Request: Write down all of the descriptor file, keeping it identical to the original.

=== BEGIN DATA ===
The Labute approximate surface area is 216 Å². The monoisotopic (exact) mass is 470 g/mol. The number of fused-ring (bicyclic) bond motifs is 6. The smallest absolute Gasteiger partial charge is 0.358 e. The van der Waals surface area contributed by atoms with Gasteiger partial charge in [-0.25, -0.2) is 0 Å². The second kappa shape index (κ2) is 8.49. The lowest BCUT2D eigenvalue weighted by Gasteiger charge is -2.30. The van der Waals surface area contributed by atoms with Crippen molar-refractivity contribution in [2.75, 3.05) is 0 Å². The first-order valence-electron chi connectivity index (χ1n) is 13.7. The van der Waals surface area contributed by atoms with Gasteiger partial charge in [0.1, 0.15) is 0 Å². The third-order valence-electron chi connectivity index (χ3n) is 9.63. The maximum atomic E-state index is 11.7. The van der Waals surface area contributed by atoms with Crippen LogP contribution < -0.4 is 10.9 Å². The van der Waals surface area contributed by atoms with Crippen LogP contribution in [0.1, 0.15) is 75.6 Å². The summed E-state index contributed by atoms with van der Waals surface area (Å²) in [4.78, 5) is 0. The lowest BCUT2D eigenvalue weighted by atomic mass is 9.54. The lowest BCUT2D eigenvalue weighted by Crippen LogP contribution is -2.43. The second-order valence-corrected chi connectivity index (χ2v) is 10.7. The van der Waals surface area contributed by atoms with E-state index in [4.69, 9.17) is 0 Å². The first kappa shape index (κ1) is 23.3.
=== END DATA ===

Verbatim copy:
The Labute approximate surface area is 216 Å². The monoisotopic (exact) mass is 470 g/mol. The number of fused-ring (bicyclic) bond motifs is 6. The smallest absolute Gasteiger partial charge is 0.358 e. The van der Waals surface area contributed by atoms with Gasteiger partial charge in [-0.25, -0.2) is 0 Å². The second kappa shape index (κ2) is 8.49. The lowest BCUT2D eigenvalue weighted by Gasteiger charge is -2.30. The van der Waals surface area contributed by atoms with Crippen molar-refractivity contribution in [2.75, 3.05) is 0 Å². The first-order valence-electron chi connectivity index (χ1n) is 13.7. The van der Waals surface area contributed by atoms with Gasteiger partial charge in [0.1, 0.15) is 0 Å². The third-order valence-electron chi connectivity index (χ3n) is 9.63. The maximum atomic E-state index is 11.7. The van der Waals surface area contributed by atoms with Crippen LogP contribution < -0.4 is 10.9 Å². The van der Waals surface area contributed by atoms with Crippen LogP contribution in [0.1, 0.15) is 75.6 Å². The summed E-state index contributed by atoms with van der Waals surface area (Å²) in [4.78, 5) is 0. The lowest BCUT2D eigenvalue weighted by atomic mass is 9.54. The lowest BCUT2D eigenvalue weighted by Crippen LogP contribution is -2.43. The second-order valence-corrected chi connectivity index (χ2v) is 10.7. The van der Waals surface area contributed by atoms with E-state index in [4.69, 9.17) is 0 Å². The first kappa shape index (κ1) is 23.3.